ProWax Journal 3: Artists and Community

Artists & Community

By Milisa Galazzi

As a regular feature in the ProWax Journal, this month’s Artists & Community is Milisa Galazzi’s (MG) interview with Natalie Abrams (NA) about her McColl Residency. (The video below was taken during her residency at McColl.)

MG: Tell me a little bit about how you picked the McColl Center forVisual Art as your Residency. What, in particular, interested you about McColl in the first place? When did you apply and when did you go? What was the application process like?

NA: There were a variety of reasons I applied to the McColl Center for Visual Art. One reason was that they draw world class artists. Internationally recognized artists such as Mel Chin and Dread Scott were in residence just before and after me. While I was there the exhibition in the first floor gallery had been curated by Cynthia Reeves and included work by Janet Echelman. The caliber of artists MCVA draws is outstanding and the facility is gorgeous.  I also applied because it was local, and having never spent a significant amount of time away from my partner, it allowed me to experience a residency without that added stress of separation.

I applied in the fall of 2011 and was in residence over the summer of 2013, from April into late August.

The application included a three question Letter of Intent, work samples and image list, biographical narrative, artist statement, resume and references. The questions for the Letter of Intent were along the lines of, “What do you hope to achieve while in residence, how will this be significant to the development of your work, and how will your residency benefit from being in an urban environment with frequent public interactions?”

That last question is important because, in contrast to a lot of residency programs, MCVA is located in downtown Charlotte with the galleries open three days a week with additional required open studio days. While an artist can choose to close the doors and, technically, not interact with the public (except during open studio Saturdays), the reality is visitors knock on studio doors asking questions, ask to come in; there are frequent tours through the facility, and there are a variety of other interruptions. It is not a quiet, isolated studio experience. That being said, I found those experiences of interacting with guests and visitors to be wonderful, allowing me to develop relationships with people who are truly interested in art. Those conversations also really helped develop my ability to discuss my work.

MG: What did you do while you were there?  How did you choose this particular work to work on?  What supplies did you bring?

NA: I had intended to spend all my time at the MCVA transitioning my work from wall hung pieces to freestanding sculptural work. I’m interested in creating reef installations with my current process, but to do that would require the introduction of armatures, a different base set up and crating system. I was able to work out the basics of converting to freestanding pieces, but didn’t spend near the amount of time on it which I had expected. In reality, I worked on other projects which sprung up while there which were equally beneficial.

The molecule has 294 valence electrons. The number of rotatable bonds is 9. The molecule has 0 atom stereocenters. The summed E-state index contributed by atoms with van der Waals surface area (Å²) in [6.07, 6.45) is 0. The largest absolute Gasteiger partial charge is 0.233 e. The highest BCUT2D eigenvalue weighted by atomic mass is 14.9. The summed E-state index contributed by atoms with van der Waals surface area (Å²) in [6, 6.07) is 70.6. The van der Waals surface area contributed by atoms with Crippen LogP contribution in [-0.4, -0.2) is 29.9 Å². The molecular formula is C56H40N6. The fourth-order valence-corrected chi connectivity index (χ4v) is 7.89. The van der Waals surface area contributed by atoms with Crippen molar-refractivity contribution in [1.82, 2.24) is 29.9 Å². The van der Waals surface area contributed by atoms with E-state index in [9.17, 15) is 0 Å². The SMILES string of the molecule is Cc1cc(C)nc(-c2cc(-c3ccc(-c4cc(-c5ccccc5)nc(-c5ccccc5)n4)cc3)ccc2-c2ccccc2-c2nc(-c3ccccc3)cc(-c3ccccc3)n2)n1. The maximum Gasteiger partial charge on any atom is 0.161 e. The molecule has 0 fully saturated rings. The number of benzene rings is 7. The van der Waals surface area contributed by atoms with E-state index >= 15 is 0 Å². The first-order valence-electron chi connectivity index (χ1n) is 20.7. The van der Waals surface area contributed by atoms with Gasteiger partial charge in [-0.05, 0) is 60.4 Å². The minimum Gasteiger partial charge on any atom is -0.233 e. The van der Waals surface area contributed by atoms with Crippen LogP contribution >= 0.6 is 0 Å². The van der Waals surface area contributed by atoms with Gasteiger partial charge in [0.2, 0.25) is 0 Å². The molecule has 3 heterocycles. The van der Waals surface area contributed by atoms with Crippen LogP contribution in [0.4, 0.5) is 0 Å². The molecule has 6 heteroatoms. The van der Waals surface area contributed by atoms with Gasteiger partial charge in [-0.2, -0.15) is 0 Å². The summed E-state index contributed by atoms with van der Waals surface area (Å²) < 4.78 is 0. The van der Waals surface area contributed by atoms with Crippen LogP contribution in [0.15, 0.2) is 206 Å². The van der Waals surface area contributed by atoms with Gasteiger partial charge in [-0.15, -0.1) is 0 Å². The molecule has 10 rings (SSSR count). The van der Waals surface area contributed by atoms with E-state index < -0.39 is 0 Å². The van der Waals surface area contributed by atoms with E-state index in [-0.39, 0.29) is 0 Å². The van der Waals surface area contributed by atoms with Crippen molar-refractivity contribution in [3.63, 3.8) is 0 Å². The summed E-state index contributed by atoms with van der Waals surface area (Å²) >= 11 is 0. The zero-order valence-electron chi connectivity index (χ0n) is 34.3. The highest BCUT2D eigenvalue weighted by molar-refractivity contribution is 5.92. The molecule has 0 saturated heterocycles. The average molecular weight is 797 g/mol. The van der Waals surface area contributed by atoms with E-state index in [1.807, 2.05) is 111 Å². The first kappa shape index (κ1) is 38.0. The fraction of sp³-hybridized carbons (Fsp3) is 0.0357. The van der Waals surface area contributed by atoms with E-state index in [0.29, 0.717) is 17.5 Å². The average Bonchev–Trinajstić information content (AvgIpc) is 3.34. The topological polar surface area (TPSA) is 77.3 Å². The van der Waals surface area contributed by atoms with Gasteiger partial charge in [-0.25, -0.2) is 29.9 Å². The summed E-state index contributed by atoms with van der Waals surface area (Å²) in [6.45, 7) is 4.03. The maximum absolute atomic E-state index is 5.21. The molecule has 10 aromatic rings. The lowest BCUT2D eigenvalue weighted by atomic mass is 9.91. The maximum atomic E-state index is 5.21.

In my proposal, I chose to focus on developing installations because I’d become increasingly interested in them over the previous couple years, and very much wanted my work to develop in that direction. I don’t have a studio space which will allow me to work on that scale, so a residency was a natural next step.

Being local, it made bringing my materials much easier. I brought all my wax and wax working tools, lumber and some specialized woodworking tools and a few other miscellaneous things. I also brought a couch for people to sit on because I wanted the space to be inviting. I’ll be going on two residencies this year, one in Florida and one in New York, and what I’ll take for those programs will be completely different and much more minimalist.

MG: What was the most beneficial part of the Residency for you? What was the most difficult? What you are most proud of when you think back on your experience?

NA: I would say the entire residency was beneficial for me. Not coming from an art background, it was really fun to be in a communal atmosphere with other artists as opposed to the solitary studio practice I normally have. The presence of other artists working in different mediums was fascinating, and gave me an opportunity to learn, discuss, get feedback and critiques. The most difficult part was going back to a solitary studio practice. I think there should be support groups for people leaving residencies.

MG: If you could do the whole thing over again from start to finish, what, if anything would you change? 

NA: In the future, I’ll be a lot more self-sufficient.

MG: What else would you like to say?

NA: Know what you want to work on going in, but be flexible and open to experiences which may present themselves. Know what kind of a situation you’re going into, so you can be prepared. Don’t make assumptions. Ask questions ahead of time. If you have specific requirements, make sure the facility knows that and can accommodate. If there are things you need in order to pull off your project, make sure someone is addressing those needs, whether it’s the facility you’re going to or yourself.

Residencies truly are what you make of them, so make it everything you want that experience to be. 

Galazzi is an artist living and working in Providence and on Cape Cod in the summer. Her graduate degree is from Rhode Island School of Design where she especially focused on her lifelong interest – art and community. Her website is and she is represented by ERNDEN Fine Art Gallery in Provincetown, Mass.

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